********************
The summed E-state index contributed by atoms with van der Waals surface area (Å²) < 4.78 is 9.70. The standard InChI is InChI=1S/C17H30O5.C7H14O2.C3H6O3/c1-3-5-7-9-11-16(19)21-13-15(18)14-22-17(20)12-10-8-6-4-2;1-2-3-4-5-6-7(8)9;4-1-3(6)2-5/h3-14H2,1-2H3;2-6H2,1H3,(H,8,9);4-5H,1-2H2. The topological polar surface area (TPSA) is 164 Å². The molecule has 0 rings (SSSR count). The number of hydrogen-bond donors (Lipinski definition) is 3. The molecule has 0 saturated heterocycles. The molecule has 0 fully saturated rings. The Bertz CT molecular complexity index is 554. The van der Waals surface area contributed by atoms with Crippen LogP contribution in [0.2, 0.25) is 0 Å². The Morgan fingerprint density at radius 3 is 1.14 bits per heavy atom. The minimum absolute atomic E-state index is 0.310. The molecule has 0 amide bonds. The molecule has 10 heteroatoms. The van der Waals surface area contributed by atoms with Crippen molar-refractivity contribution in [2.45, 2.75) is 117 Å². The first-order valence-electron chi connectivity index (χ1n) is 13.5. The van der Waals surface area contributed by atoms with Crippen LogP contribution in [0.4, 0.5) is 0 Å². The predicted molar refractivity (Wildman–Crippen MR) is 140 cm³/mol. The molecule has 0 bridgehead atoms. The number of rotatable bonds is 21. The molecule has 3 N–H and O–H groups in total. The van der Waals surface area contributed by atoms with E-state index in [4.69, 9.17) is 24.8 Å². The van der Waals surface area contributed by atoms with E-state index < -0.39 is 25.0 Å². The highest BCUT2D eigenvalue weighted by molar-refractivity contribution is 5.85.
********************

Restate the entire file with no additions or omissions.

The summed E-state index contributed by atoms with van der Waals surface area (Å²) < 4.78 is 9.70. The standard InChI is InChI=1S/C17H30O5.C7H14O2.C3H6O3/c1-3-5-7-9-11-16(19)21-13-15(18)14-22-17(20)12-10-8-6-4-2;1-2-3-4-5-6-7(8)9;4-1-3(6)2-5/h3-14H2,1-2H3;2-6H2,1H3,(H,8,9);4-5H,1-2H2. The topological polar surface area (TPSA) is 164 Å². The molecule has 0 rings (SSSR count). The number of hydrogen-bond donors (Lipinski definition) is 3. The molecule has 0 saturated heterocycles. The molecule has 0 fully saturated rings. The Bertz CT molecular complexity index is 554. The van der Waals surface area contributed by atoms with Crippen LogP contribution in [0.2, 0.25) is 0 Å². The Morgan fingerprint density at radius 3 is 1.14 bits per heavy atom. The minimum absolute atomic E-state index is 0.310. The molecule has 0 amide bonds. The molecule has 10 heteroatoms. The van der Waals surface area contributed by atoms with Crippen molar-refractivity contribution in [2.45, 2.75) is 117 Å². The first-order valence-electron chi connectivity index (χ1n) is 13.5. The van der Waals surface area contributed by atoms with Crippen LogP contribution in [0.4, 0.5) is 0 Å². The predicted molar refractivity (Wildman–Crippen MR) is 140 cm³/mol. The molecule has 0 bridgehead atoms. The number of rotatable bonds is 21. The molecule has 3 N–H and O–H groups in total. The van der Waals surface area contributed by atoms with E-state index in [4.69, 9.17) is 24.8 Å². The van der Waals surface area contributed by atoms with E-state index < -0.39 is 25.0 Å². The highest BCUT2D eigenvalue weighted by molar-refractivity contribution is 5.85.